distinguished, namely, the city of Gadara and the vicinage attached to it, not as a mere pomærium, but as a rural district.
2. He more fatally confounds the local civil government and its following, including, perhaps, the whole wealthy class and those attached to it, with the ethnical character of the general population.
3. His one item of direct evidence as to the Gentile character of the city refers only to the former and not to the latter.
4. He fatally confounds the question of political party with those of nationality and of religion, and assumes that those who took the side of Rome in the factions that prevailed could not be subject to the Mosaic law.
5. His examination of the text of Josephus is alike one-sided, inadequate, and erroneous.
6. Finally, he sets aside, on grounds not critical or historical, but purely subjective, the primary historical testimony on the subject, namely, that of the three Synoptic Evangelists, who write as contemporaries, and deal directly with the subject, neither of which is done by any other authority.
7. And he treats the entire question, in the narrowed form in which it arises upon secular testimony, as if it were capable of a solution so clear and summary as to warrant the use of the extremest weapons of controversy against those who presume to differ from him.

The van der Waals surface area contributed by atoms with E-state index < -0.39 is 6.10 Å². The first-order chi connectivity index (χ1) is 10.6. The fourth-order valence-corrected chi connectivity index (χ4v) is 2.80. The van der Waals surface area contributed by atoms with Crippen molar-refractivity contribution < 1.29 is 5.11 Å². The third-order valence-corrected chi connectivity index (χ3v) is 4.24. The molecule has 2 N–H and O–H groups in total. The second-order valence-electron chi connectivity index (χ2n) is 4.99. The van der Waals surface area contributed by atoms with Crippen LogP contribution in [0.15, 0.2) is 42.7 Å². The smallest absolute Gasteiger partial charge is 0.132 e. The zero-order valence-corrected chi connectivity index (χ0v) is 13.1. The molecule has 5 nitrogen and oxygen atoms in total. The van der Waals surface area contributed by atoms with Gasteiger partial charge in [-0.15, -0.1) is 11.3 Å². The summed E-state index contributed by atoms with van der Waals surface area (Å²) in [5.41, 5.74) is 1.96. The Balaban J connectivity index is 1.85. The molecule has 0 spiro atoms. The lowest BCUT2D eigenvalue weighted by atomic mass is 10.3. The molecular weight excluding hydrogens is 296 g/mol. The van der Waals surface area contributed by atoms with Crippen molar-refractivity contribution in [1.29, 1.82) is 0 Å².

Our main question, then, is the lawfulness and innocence of the employment of the swineherds. The ethnical character of Gadara and of its district derives its interest from its relation to that main question. In my opinion, not formed without an attempt at full examination, there is no historical warrant for doubting that the swineherds were persons bound by the Mosaic law. In the opinion of Mr. Huxley, "the proof that Gadara was, to all intents and purposes, a Gentile and not a Jewish city, is complete." And, again, Gadara was, "for Josephus, just as much a Gentile city as Ptolemais." Utterly contesting these two propositions, I make two admissions: first, that one or more of the many and sparse references of Josephus may easily mislead a prepossessed and incomplete inquirer; and secondly, that in the territory of Gadara, and in various other parts of Palestine, it would be a mistake to look for a perfectly homogeneous population either Hebrew or Gentile.
Outside the text of Josephus, Prof. Huxley adduces but a single fact in support of his allegations concerning Gadara—the fact, namely, that its coinage was Gentile. But coinage is essentially, and is most of all in conquered a country, the work of the
- Nineteenth Century, p. 973.
- Ibid., p. 974.